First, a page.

In North Sudan press freedom has improved a lot after the lifting of censorship last year. There are many media and they can be quite critical in their commentaries. However, there is not much independent news gathering. In particular about the war and the atrocities in Darfur information in the Sudanese press has been very limited. Until mid last year this was due to censorship. After the lifting of the censorship the information hardly improved, mainly because the media lack the necessary means of communication. They have been able to publish about the peace talks and to give information about the different political views, but not about the situation on the ground.

The United Nations has not yet been given a license to broadcast in North Sudan. It is part of the mandate given to us by the Security Council, like in other peace keeping missions, but we have not been able to start broadcasting. In the so-called Status of the Forces Agreement, which was reached between the UN and the Government, it has been mentioned explicitly that we would have the right to do so, but the exercise of this right in practice has met all kinds of difficulties.

One of the tasks mandated to us is to give information about the Comprehensive Peace Agreement between the North and the South. Amongst the people of Sudan, in both the North and the South, knowledge about the peace agreement is still deficient. We also have the duty to picture unity of Sudan as “the attractive option”. For both objectives radio can be a good platform. Since the signing of the Darfur Peace Agreement radio could also help to present a true picture of the content of that agreement. It would be no luxury, because there are many interest groups in Sudan sketching a distorted picture about what has been agreed. As a result this agreement is meeting much more resistance than perhaps might be warranted in in the view of some, after a good reading. However, even though the Government and the African Union have said that it is highly necessary to counter the false stories told to the displaced people in the camps with true facts, UN radio has not been given the permission to do so.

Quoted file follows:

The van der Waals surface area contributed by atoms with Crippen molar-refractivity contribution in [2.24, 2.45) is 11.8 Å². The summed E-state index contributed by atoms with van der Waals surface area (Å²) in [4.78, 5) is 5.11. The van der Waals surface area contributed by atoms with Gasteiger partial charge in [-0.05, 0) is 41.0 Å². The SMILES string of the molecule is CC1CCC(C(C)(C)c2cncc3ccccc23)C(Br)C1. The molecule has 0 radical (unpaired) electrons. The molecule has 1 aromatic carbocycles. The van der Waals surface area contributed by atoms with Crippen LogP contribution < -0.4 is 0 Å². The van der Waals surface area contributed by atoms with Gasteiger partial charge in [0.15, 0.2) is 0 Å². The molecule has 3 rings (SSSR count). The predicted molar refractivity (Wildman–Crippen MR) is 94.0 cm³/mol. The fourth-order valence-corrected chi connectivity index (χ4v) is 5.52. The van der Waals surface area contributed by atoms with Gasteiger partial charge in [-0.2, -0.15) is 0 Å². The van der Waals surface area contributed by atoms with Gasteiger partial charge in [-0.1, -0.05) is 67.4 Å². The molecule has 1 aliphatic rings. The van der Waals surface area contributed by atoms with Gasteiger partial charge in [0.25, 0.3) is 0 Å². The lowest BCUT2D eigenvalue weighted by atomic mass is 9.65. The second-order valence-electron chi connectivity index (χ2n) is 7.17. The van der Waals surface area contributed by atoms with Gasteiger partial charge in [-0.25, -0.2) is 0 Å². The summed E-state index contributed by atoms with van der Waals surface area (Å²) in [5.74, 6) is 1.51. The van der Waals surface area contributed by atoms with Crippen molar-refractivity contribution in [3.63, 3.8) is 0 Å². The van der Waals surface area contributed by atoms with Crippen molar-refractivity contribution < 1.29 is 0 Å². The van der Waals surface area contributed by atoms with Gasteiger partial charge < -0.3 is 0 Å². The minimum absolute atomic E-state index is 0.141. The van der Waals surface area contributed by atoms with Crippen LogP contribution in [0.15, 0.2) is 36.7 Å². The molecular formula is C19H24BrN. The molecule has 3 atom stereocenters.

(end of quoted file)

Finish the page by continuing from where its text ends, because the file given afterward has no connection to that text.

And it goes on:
It is not a matter of national sovereignty. As I said above, according to the agreement signed by the government itself, we have the right to start radio broadcasting. It is clearly a matter of distrust. In North Sudan the United Nations are being seen by many as not their own international organization, with a charter agreed and signed also by Sudan, acting as a buffer and guarantee against the ambitions of other countries, and with a capacity to neutralize the hidden agenda of those countries. On the contrary, many people in Sudan see the UN as an alien entity, as an instrument in the hands of the big powers, not to be trusted.

That this is a wrong perception we have to prove each and every day again. To prove that the UN can be trusted is a daily challenge. We can provide this proof in the way we exercise our peace keeping tasks, carry out our diplomacy, and behave ourselves on the ground. This challenge keeps us alert. We can also prove this with the help of UN radio: impartial, based on world wide agreed principles and values, with due respect for the culture and the traditions of the Sudanese people, giving them an opportunity to be heard.

Radio Miraya has started to broadcast in this spirit. I hope that policy makers in the North will listen and become convinced that the people in the North deserve the same opportunity to look in the mirror as those in the South.